• Soleus: postural muscle

A few type 2b fibers

A few type 1 fibers

No atrophy

Atrophy

spaceflight induced genes
Spaceflight-induced genes
  • “Stress Response”
    • PERK
    • HSP70
    • NFkB
  • Atrophy
    • MuRF
    • Atrogin
  • Channels

Ubiquitin ligases

Fold induction with 90 day spaceflight

6 head down bedrest
6° head-down bedrest
  • 30-90 days
    • Blood draws
    • Biopsies/scans
  • Space-mimetic
    • Fluid shift
    • Cardiorespiratory
  • Similar magnitude muscle/bone strength loss

Photo: NASA Ames

muscle atrophy during bedrest
Muscle atrophy during bedrest
  • Nitrogen balance
    • Net amino acid intake-excretion
    • Protein accretionestimate
  • Strength loss:selective

Negative nitrogen balanceatrophy

Weeks (16 wk bed+recovery)

0

5

10

15

20

25

60

Knee Ext

40

Knee Flex

20

Sterngth Change (%)

0

-

20

-

40

-

60

Stein & Schulter 1997

muscle specific atrophy2
Muscle-specific atrophy
  • By MRI volume

Miokovic, & al.,2012

acute atrophy with bed rest
Acute ‘atrophy’ with bed rest
  • 24 hours BR/HDT
  • 0.5, 2, 5 hour upright
  • 15% apparentatrophy overnight
  • Apparenthypertrophy inneck muscles
  • Full recovery in0.5-2 hours
  • Fluid shift

Calf, horizontal

Calf, head-down

Neck, head-down

Neck, horizontal

Conley & al., 1996

hindlimb suspension
Hindlimb suspension
  • Rodent model
    • Capture tail in low stress mesh/friction tape
    • Suspend by runner system
    • Hindlimbs just elevated
  • Fluid shift
  • Unload, esp anti-grav
  • Stretch flexors

Shimano & Volpon, 2007

suspension atrophy
Suspension Atrophy
  • Young rats (~100g)
  • Soleus
    • 40% atrophy
    • 100% loss-of-growth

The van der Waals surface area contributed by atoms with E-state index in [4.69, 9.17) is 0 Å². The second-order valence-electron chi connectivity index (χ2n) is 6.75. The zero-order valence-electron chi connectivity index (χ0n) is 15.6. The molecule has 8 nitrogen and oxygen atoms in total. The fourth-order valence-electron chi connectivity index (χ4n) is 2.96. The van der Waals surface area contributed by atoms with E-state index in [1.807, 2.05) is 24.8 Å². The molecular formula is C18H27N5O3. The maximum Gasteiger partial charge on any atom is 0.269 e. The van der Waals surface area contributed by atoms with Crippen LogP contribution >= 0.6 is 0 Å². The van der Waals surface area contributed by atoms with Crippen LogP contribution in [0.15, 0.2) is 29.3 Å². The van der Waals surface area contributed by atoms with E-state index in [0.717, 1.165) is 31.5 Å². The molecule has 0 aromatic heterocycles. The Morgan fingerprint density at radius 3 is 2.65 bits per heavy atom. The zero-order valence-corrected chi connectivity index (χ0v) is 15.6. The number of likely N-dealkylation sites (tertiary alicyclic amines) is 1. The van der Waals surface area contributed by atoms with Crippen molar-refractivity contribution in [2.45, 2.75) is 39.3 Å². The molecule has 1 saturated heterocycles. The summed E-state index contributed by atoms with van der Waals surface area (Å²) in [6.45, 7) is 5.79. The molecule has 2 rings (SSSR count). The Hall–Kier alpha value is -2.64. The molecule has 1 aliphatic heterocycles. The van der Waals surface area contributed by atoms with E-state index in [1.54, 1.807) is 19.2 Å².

• Mass preserved by casting
  • Protein accretion
    • Control: +13%/-8%/day
    • Suspended:+11%/-28%

Control

Pair-fed

Suspended

and casted

Suspended

Time (weeks)

Goldspink & al., 1986

atrogene signaling during hs
Atrogene signaling during HS
  • Rat Medial Gastroc
    • Rapid muscle mass loss
    • Preceded by MuRF/MAFbx
  • Transgenic MAFbx
    • Smaller cells

Bodine & al., 2001

proteolytic systems during hs
Proteolytic systems during HS
  • Lysosomes
    • Acidic, autophagic compartment
    • Cathepsin proteases
  • Calpains
    • Calcium-activated cytosolic

Taillandier & al 1996

Enns & al., 2007

calpain action during hs
Calpain action during HS
  • cp mice express calpain inhibitor
  • Doesn’t (much) change loss of mass
  • Substantial sparing of force production

Salazaar & al., 2010

calpain targets
Calpain Targets
  • Structural: Desmin, nebulin, utrophin
  • Suspension disruptssarcomere structure
  • Calpastatin (cp)mice retain struct &force capacity
  • Calpains ‘release’sarcomere matrix tofacilitate digestion

Salazaar & al., 2010

summary
Summary
  • Models of decreased use
  • Atrophy rules
    • Immobility, inactivity  atrophy
    • Strength loss precedes mass loss
    • Large fibers are more sensitive
  • Active degradation pathways
    • Proteasome (MuRF/MAFbx)
    • Lysosomes (cathepsin)
    • Calpains (sarcomere stability)